Safety notes: Provide enough ventilation for the fumes. Do not allow the smoke to build up in an enclosed space for too long. Though a regular sized tin can fire will last about an hour, if you do this repeatedly, the built-up combustion can become toxic.
The Rocket Stove
There are a huge number of rocket stove designs available for cooking with wood. But what about heating up a space inside your home when the power goes out? Some options are comprised solely of aluminum cans while others have to be made well in advance and are very heavy duty.
One of the best to make in the event of an emergency is the “soup can rocket stove” or “hobo rocket stove.” You have probably seen this design in movies where a hobo whips up a rocket stove, puts a small pot on top and cooks with it.
The items you need are:
- A gallon tin can with top and bottom
- 1 pineapple juice can
- 2 standard soup or bean cans – tops and bottoms removed
- Tin snips
- Giant nail
- Ashes or insulation material like Perlite
- Work gloves
1. Remove labels from the cans.
2. Put something supportive into the gallon can so it doesn’t get dented when you hammer the nail into the side for your tin snips. Make the hole large enough to fit the soup can into.
3. Fold back the flaps around the hole. Poke the soup can through. Use pliers if necessary.
4. Cut hole into the second bean can on the side so the one poking through the gallon can connects to the hole of the second when inserted into the gallon can as well. This creates the rocket stove “chimney.”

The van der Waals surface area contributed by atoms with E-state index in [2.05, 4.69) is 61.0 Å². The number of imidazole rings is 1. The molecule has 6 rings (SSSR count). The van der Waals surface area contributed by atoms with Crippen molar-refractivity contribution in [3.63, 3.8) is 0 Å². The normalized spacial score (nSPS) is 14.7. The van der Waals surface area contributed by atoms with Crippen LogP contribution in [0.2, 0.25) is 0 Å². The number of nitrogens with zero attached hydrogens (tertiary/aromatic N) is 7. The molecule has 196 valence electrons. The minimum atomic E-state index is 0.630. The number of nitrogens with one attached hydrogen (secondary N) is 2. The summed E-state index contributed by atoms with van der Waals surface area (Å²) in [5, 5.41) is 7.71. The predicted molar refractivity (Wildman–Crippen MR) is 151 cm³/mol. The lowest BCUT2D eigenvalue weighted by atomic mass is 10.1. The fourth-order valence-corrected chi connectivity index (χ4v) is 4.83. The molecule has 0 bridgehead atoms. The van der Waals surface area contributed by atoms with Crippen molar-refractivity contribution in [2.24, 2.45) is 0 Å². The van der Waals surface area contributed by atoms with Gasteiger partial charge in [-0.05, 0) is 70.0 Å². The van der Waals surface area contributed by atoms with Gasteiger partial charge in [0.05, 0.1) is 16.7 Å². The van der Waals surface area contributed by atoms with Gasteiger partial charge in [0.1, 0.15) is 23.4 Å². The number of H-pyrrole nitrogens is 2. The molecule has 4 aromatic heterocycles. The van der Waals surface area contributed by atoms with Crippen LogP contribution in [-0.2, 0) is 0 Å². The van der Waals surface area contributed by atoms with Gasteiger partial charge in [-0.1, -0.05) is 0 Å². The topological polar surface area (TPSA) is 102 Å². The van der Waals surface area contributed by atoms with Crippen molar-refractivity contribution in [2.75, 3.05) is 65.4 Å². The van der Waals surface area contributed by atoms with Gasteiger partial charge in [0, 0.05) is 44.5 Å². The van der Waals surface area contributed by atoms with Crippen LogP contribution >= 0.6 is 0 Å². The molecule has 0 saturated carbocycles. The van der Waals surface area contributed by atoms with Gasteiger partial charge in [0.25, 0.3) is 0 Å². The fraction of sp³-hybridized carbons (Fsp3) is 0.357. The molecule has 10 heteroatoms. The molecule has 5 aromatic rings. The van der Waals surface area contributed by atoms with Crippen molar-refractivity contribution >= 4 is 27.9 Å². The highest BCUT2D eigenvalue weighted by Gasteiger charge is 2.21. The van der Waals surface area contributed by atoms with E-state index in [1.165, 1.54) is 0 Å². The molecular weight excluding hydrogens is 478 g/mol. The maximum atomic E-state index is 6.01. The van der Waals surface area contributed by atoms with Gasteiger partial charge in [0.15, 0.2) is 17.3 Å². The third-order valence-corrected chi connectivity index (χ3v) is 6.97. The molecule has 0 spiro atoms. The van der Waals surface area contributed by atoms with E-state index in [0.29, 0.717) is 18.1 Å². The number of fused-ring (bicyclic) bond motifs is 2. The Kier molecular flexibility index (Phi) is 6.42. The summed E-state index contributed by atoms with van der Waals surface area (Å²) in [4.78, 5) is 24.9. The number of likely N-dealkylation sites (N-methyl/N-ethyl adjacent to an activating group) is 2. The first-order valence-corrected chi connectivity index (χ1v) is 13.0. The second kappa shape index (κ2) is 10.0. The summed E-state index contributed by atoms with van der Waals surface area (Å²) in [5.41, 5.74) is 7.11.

5. Fill the space between the gallon and bean can with ash or Perlite.
6. Cover the insulation material with the top of the gallon can (can a hean can-sized hole in the lid so it fits snuggly over the mouth while hiding the insulation material from view).
7. Cut vertical slits into the gallon to make tabs that can be folded down for ventilation and creating a mounting surface for a pot.
8. Lastly, you need to make a fuel shelf. Take the pineapple juice can and cut it into a T shape and insert into the horizontal mouth of the stove.
For more thorough details, check out this YouTube tutorial:
Remember that you should never leave an open flame unattended.
If you live in a climate where heavy snowfall is likely, then you should work to buff up your winter preparedness now. Be sure to have winter emergency items on hand, including sub zero sleeping bags, thermal blankets, pocket warmers, and more. Then, if and when the power goes out, you can also employ one or many of the DIY survival heaters that can be made using random objects from around the house. With a little preparation, you can survive anything.
Have any tips and tricks I might have missed? Let me know! Also, if you have any cold weather survival stories, be sure to share.